Home >Money >Personal Finance >Here’s how retail investors can buy G-Secs directly from RBI

In February this year, the Reserve Bank of India (RBI) had said that it would allow retail investors to directly buy and sell government securities (G-Secs) on its platform. Through RBI’s Retail Direct scheme, an investor would be able to bid in G-Secs auctions and buy them in the secondary market as well.

On Monday, the central bank issued details of the scheme. According to the notification, retail investors will need to open and maintain a Retail Direct Gilt Account (RDG Account) with RBI to access its G-Sec platform.

No fee will be charged for opening and maintaining The RDG Account.

Investors can open the account through an online portal (RBI Retail Direct portal) meant for retail investors. RBI is yet to give details of the portal.

Using the portal, Retail investors can access the auctions and the NDS-OM platform -- the RBI platform for buying and selling G-Secs and other money market instruments in the secondary market.

RBI is yet to launch the scheme. According to the notification, “the date of commencement of the scheme will be announced at a later date".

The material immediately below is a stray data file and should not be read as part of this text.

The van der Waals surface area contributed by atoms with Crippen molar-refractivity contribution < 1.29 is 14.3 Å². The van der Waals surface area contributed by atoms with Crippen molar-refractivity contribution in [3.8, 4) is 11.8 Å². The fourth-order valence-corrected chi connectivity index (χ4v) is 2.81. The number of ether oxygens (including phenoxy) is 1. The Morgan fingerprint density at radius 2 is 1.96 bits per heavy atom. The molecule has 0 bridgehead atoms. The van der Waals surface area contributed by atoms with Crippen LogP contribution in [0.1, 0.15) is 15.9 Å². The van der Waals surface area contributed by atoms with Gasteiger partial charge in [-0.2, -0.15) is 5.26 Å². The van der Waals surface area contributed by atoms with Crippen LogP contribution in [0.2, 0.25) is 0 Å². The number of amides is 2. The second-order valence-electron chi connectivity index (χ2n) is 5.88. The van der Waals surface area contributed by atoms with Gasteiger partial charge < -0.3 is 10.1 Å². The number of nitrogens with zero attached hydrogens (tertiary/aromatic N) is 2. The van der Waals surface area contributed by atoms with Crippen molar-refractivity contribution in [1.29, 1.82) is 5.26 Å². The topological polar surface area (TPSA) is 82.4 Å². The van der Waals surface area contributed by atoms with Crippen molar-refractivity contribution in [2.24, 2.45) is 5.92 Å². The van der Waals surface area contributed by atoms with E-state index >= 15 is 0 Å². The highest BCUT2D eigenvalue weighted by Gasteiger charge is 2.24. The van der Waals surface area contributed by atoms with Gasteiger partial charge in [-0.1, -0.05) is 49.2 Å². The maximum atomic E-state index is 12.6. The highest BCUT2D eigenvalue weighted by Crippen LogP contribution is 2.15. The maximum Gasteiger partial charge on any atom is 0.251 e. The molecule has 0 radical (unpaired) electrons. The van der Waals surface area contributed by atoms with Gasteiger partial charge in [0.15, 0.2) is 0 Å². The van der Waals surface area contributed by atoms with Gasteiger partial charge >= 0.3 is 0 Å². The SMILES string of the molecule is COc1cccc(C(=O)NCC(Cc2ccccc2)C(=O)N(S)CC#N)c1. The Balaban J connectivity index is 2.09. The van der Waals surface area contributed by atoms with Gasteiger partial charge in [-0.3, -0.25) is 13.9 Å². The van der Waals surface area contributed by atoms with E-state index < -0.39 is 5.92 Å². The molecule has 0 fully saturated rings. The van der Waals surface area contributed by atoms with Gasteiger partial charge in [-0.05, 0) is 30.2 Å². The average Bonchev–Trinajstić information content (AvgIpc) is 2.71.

Once the scheme is launched, retail investors can buy and sell Treasury Bills, G-Secs, Sovereign Gold Bonds and State Development Loans.


To open an RDG Account, a retail investor should have a savings bank account, PAN (Permanent Account Number), KYC (Know Your Customer) documents, a valid email address and a mobile number. The RDG account can be held either by one person or jointly.

Only those non-residents retail investors eligible to invest in G-Secs will be allowed to open the RDG Account.


After registering on the online portal, retail investors will need to authenticate themselves by using OTP (one-time password) received on their registered mobile number and email address. They will need to submit the KYC document to open the RDG Account.


During the bidding, the participation and allotment of securities will be as per the non-competitive bidding scheme of the RBI. The regulator has designed the non-competitive bidding scheme for non-institutional small buyers.

Once investors make the payments, RBI will credit the securities to their RDG Accounts.

To buy and sell securities in the secondary market, the procedure is similar to buying and selling of shares.

Before the start of trading hours or during the day, the investor must transfer funds to the designated account of CCIL (Clearing corporation of NDS-OM) online.

Based on actual transfer, a funding limit (buying limit) will be given to the investor for placing ‘buy’ orders. At the end of the trading session, any excess funds will be refunded.

Subscribe to Mint Newsletters
* Enter a valid email
* Thank you for subscribing to our newsletter.

Never miss a story! Stay connected and informed with Mint. Download our App Now!!

Edit Profile
My ReadsRedeem a Gift CardLogout